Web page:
Your kids aren’t going to mistake homemade granola for Captain Crunch, but this is still an easy sell. It’s a fun one to make together; other than the chopping of the nuts, they can help with every step. It also tastes especially good when it’s fresh out of the oven. Serve it with nut milk or yogurt and fruit.
Store bought is a half-step away from candy. This recipe is just sweet enough. Most of the sweetness comes from the dried fruit added afterwards. If you have fresh fruit to use instead, by all means do so!
This is a pretty standard granola recipe that has been doctored to have much less sugar. Instead, dried fruit is used to provide the sweet, and salt gives a nice savory flavor. Check out the notes at the end of the recipe for some ideas to add variety.
Preheat oven to 300 F. Chop your nuts into small pieces. Take a moment to giggle over the last sentence. Mix the oats, nuts, coconut, oil, sugar, syrup, xylitol, cinnamon and salt in the large mixing bowl. Place on a baking sheet and bake for 30-45
minutes. Check frequently, scorched nuts are not desirable.
Remove pan from the oven when oats and nuts are slightly browned. Set on the counter and allow to cool for at least 30 minutes. Add 1/4 cup seeds, 1 cup of dried fruit and 1/4 cup hemp protein. Blend well and enjoy!
More than most other recipes, this one requires some explanation. It could easily be altered into many different recipes through altering some of the ingredients.
Oil-The oil that you choose will have a huge effect on the overall flavor of the granola. As the heat used is low, many different oils that aren't usually appropriate for cooking can be used. Some ideas would be nut oils or infused olive oils. Any oil could be used really, but sesame and coconut would also add a nice flavor.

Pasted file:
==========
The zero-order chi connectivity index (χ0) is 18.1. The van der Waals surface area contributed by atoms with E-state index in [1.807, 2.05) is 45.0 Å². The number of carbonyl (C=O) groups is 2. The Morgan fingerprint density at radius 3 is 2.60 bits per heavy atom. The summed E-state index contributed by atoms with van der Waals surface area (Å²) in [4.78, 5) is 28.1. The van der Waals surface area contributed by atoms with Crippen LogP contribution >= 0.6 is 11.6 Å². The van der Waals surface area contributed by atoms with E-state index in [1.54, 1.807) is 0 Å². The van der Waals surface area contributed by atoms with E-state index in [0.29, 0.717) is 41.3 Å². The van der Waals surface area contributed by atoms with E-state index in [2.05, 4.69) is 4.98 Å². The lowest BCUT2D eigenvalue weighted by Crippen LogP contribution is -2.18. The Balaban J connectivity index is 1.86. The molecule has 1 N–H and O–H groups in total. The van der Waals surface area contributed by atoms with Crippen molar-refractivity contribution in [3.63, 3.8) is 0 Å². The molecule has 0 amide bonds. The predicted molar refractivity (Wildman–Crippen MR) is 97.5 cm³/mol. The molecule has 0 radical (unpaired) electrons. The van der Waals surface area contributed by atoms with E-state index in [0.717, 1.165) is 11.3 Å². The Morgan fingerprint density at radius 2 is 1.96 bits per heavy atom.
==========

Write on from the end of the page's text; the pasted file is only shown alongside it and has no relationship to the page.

Nuts- Use whatever kind you'd like. I like blending four different nuts at 1/2 cup each, but you can (and should) do it how you'd like. The only caution is that some nuts (like walnuts) will not respond well to heat and should be added after cooking.
Xylitol is a sweetener made from birch bark. I am normally very skeptical about sugar substitutes, but based on what I've seen in (abundant) research, xylitol looks to be safer and healthier than sugar. Don’t sub it 1 for 1 for sugar, but in most recipes swapping out 1/3 to 1/2 of sugar for xylitol doesn't seem to affect flavor.
Chia seeds and/or hemp seeds are in the recipe for nutrition only. They add no real flavor to speak of, but they are good sources of omega3 fatty acids As such, they should not be cooked.
Dried Fruit- Pick and choose as you'd like. They will scorch in the oven, so add them after cooking. Some ideas are: raisins, cherries, mango, ginger, apple, pear, or berries. If you have fresh fruit available, consider using that instead. Nutritionally speaking, dried fruit is only slightly better than candy, but as it is replacing sugar in the recipe, it still represents and improvement. If your blood sugar is a problem, you'll want to omit the dried fruit entirely.